• We recognise that many young people facing child sexual exploitation are affected by substance misuse problems, we have therefore focused on new drug and alcohol services education programmes for children and re-commissioned integrated services for adults
  • We are working across organisational boundaries with city and district councils on housing, guest houses, licensed premises, taxis. Safeguarding training and licensing requirements have been introduced. The county’s local authority designated officer works closely with the city and district councils to ensure all concerns and allegations about taxi drivers and licensees are thoroughly investigated and licences are permanently revoked where appropriate.
  • Oxfordshire has been selected as one of the national pilot areas for 'See Me Hear Me' by the Office of the Children’s Commissioner. This is a comprehensive strategic and practice framework for child sexual exploitation that places the child’s voice at the heart of the work.
  • Oxfordshire is also a national pilot area for the Home Office’s trafficking programme which entails the use of advocates from Barnardo’s to support and maintain contact with children who are known or suspected to have been victims of trafficking.
  • The school health nursing service has been re-commissioned by Public Health and nurses are now in post in every secondary school. Together with pastoral teams and primary adolescent mental health services they are strengthening the direct provision to children with emotional, behavioural and sexual health needs in secondary schools.
  • Public Health have re-commissioned sexual health services and have been robust in their contract monitoring requirements in respect of the safeguarding screening of children presenting for contraception and genito-urinary treatment.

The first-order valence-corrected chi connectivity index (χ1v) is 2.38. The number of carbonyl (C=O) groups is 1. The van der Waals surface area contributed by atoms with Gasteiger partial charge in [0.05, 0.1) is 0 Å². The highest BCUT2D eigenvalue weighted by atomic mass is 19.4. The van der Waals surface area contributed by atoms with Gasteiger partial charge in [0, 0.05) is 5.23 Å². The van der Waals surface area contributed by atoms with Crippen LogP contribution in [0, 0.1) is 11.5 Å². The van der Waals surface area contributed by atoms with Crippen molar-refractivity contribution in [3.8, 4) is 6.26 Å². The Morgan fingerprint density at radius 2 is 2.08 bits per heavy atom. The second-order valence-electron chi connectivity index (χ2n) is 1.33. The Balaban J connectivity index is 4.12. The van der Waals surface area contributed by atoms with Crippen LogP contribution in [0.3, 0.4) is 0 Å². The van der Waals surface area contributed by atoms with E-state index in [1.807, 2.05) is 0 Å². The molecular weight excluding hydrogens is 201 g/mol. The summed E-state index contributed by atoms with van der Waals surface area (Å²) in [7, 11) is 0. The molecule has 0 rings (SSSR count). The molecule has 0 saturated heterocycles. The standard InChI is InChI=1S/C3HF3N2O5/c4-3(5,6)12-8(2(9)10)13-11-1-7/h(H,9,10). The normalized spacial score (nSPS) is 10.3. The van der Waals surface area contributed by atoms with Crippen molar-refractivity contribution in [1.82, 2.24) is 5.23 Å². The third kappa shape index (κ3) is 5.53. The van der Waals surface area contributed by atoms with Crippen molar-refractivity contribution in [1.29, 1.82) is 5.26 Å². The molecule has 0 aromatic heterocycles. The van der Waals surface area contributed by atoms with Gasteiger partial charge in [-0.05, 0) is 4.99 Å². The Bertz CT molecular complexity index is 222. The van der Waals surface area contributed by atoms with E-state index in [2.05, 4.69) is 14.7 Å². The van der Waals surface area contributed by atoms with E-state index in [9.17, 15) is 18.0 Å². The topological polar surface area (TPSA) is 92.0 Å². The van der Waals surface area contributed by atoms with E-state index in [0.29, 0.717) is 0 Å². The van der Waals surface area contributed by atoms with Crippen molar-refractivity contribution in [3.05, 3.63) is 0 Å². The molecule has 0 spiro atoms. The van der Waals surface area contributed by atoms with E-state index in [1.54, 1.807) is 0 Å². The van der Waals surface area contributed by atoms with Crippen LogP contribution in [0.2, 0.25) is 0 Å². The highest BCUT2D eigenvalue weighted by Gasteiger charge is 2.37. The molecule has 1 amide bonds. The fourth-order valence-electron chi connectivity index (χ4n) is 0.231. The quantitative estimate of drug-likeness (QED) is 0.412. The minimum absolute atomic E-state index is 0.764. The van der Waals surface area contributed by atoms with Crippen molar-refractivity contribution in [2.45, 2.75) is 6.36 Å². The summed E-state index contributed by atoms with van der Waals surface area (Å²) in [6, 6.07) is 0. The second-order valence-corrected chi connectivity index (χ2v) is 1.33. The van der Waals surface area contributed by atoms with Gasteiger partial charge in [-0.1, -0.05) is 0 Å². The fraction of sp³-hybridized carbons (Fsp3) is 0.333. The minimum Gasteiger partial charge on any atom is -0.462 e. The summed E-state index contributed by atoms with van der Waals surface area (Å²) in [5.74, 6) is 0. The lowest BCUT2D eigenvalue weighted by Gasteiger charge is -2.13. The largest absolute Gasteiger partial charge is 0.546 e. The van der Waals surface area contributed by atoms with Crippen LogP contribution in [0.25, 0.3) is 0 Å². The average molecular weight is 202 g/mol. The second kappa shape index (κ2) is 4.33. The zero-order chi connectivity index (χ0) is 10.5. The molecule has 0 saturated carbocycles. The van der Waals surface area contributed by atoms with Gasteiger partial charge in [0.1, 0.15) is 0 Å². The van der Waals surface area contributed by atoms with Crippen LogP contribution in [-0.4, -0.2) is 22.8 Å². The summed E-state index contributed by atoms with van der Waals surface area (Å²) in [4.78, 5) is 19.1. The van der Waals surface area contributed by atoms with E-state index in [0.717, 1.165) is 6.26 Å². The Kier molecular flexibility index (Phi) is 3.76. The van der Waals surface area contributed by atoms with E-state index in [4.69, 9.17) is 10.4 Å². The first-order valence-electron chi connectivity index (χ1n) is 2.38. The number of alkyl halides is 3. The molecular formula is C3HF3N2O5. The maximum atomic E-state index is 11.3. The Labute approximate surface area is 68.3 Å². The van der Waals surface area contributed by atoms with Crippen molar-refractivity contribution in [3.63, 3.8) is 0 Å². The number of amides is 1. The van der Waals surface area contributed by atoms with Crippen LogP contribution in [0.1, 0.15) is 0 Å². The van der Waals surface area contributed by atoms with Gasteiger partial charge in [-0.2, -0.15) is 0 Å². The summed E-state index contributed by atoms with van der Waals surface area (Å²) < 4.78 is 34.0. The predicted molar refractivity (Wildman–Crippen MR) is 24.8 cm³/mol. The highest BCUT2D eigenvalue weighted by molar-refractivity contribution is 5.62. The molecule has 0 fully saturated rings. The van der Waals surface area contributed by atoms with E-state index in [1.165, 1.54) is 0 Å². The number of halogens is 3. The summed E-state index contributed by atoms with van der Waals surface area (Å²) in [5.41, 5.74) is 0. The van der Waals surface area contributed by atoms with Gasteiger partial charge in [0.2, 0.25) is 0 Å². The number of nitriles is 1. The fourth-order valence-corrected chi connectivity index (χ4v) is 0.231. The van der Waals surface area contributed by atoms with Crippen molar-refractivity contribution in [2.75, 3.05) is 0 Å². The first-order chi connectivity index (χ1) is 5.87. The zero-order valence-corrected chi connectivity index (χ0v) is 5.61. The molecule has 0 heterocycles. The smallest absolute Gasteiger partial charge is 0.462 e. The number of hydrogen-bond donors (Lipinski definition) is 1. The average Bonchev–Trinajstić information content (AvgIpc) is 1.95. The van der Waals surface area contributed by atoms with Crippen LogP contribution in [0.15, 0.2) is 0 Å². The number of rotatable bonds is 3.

5. Culture, attitudes, beliefs

  • In the past children were wrongly treated as wayward teenagers – now we know that persistence and relationship-building is what makes the difference. A thorough understanding of the impact of grooming permeates our whole approach, and is particularly evident in the Kingfisher team who will work relentlessly over many months with girls and boys to gain their trust.
  • In the period before 2010 the pull of grooming and the power of the abusers was not recognised and understood. Girls were seen as sexually active with “boyfriends” when they should have been seen as children unable to consent. Practice has changed. Children are treated as children and social workers know they must build trusted relationships and keep children engaged however challenging their behaviour.
  • We have run a series of learning events for staff, including addressing use of language and its importance in direct work with children and in the way it is recorded.
  • We have updated our practice guidance on consent and this is made available to all agencies and schools, making clear that children cannot consent and that children over the age of 16 who are groomed are not consenting to being exploited. We supported the 2013/14 campaign led by Oxford City Council, challenging young people to be clear about consent and sexual boundaries.
  • We have also worked with local health providers providing training and guidance for staff about sexual activity for children under 18.
  • We are also focusing on perpetrators and the need for a robust approach to  safeguarding their families and children.

6. Awareness raising

  • We now have awareness raising activity underway on a huge scale, covering children, parents, schools, front line professionals, communities, hotels, taxi drivers, housing associations and others.
  • Since 2011, 6,000 children a year have seen age-appropriate drama workshops, to help them understand the risks and know what to do if they are worried about themselves or friends. This includes ‘Chelsea’s Choice’, shown to years 8 and 9 since 2013; ‘Somebody’s Sister, Somebody’s Daughter’ being rolled out to children in years 10 and above, from 2015; and the ‘Values versus Violence’ programme that is currently being piloted in Oxford city schools for primary school aged children as part of Personal, Social and Health Education (PSHE), and will be extended across the county.